Over the final 100 meters of Sunday’s classic team sprint, Jessie Diggins charged as hard as she could. The cross-country skier from Afton was gaining on Sweden’s Stina Nilsson, with a bronze medal at the Nordic world ski championships hanging in the balance.

“I just double-poled like my life depended on it,” Diggins said. “I threw my foot out at the last minute for the lane. And then, all I was thinking was that Sadie has to hold me up, because I’m going to die.”

Teammate Sadie Bjornsen caught Diggins as she collapsed at the finish, beating out Nilsson by 0.19 of a second for an historic bronze medal at the meet in Lahti, Finland. Diggins and Bjornsen became the first Americans ever to earn a medal in a classic technique race at the world championships. Their medal was the third for the U.S. at the 12-day meet, the most ever won by American skiers at a Nordic world championships, and it was the fourth of Diggins’ career, the most of any U.S. cross-country skier in history.

Norway’s Heidi Weng and Maiken Caspersen Falla won the race in 20 minutes, 20.56 seconds. Russia was second in 20:26.12. Diggins and Bjornsen finished in 20:38.94, with Sweden’s Nilsson and Ida Ingemarsdotter fourth in 20:39.13.

“Going into the final, I was really nervous,” said Diggins, who took silver in Thursday’s freestyle sprint. “But I knew those nerves were there because we had a chance to do something huge.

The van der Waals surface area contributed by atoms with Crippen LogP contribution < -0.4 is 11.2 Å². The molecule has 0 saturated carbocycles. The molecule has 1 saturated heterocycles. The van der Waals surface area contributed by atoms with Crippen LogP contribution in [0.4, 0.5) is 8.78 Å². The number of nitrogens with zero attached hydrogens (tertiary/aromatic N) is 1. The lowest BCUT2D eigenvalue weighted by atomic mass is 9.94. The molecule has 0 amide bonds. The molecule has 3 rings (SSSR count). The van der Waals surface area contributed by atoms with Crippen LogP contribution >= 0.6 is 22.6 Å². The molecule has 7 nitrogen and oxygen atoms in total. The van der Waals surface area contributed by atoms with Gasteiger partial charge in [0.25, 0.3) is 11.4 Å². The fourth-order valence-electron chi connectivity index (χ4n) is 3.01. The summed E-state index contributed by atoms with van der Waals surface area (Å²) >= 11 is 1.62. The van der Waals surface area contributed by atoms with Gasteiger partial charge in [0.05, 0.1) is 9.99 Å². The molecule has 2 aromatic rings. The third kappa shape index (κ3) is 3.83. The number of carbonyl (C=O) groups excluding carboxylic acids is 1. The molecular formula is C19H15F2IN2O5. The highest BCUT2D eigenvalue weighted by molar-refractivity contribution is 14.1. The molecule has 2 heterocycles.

“Sadie caught me [at the end], and that was such a cool moment. It didn’t sink in for a bit that we had done it. Then it just slowly dawned on me: We got a medal in a classic team sprint, and that is so cool. We’ve been working towards it for a long time.”

Diggins dropped out of Saturday’s skiathlon when she fell out of contention, choosing to conserve her energy for the team sprint. She excels in freestyle events, but she has worked hard to develop her classic skills.

Bjornsen, of Winthrop, Wash., is one of the U.S.’s top skiers in the classic technique. Sunday, she led off confidently, while Diggins skied conservatively through a chaotic first lap of the final. When the pace quickened in the second lap, Bjornsen stuck with the leaders.

She was exhausted as she tackled the hill on the last lap, but she entered the stadium with the lead group and left Diggins in strong position at the final handoff. After Nilsson got some separation on Diggins at the top of the hill, Diggins powered through the downhill section and got a good line for the final 100 meters.

“Then, I just double-poled my heart out,” she said. “In my head, I kept thinking, ‘You can! You can! You can, because Sadie needs you!’ That team belief brings out the best in my performance every time.

“We’ve been targeting this race for a long time, thinking about it and planning and visualizing it. I’m just so proud of this team.”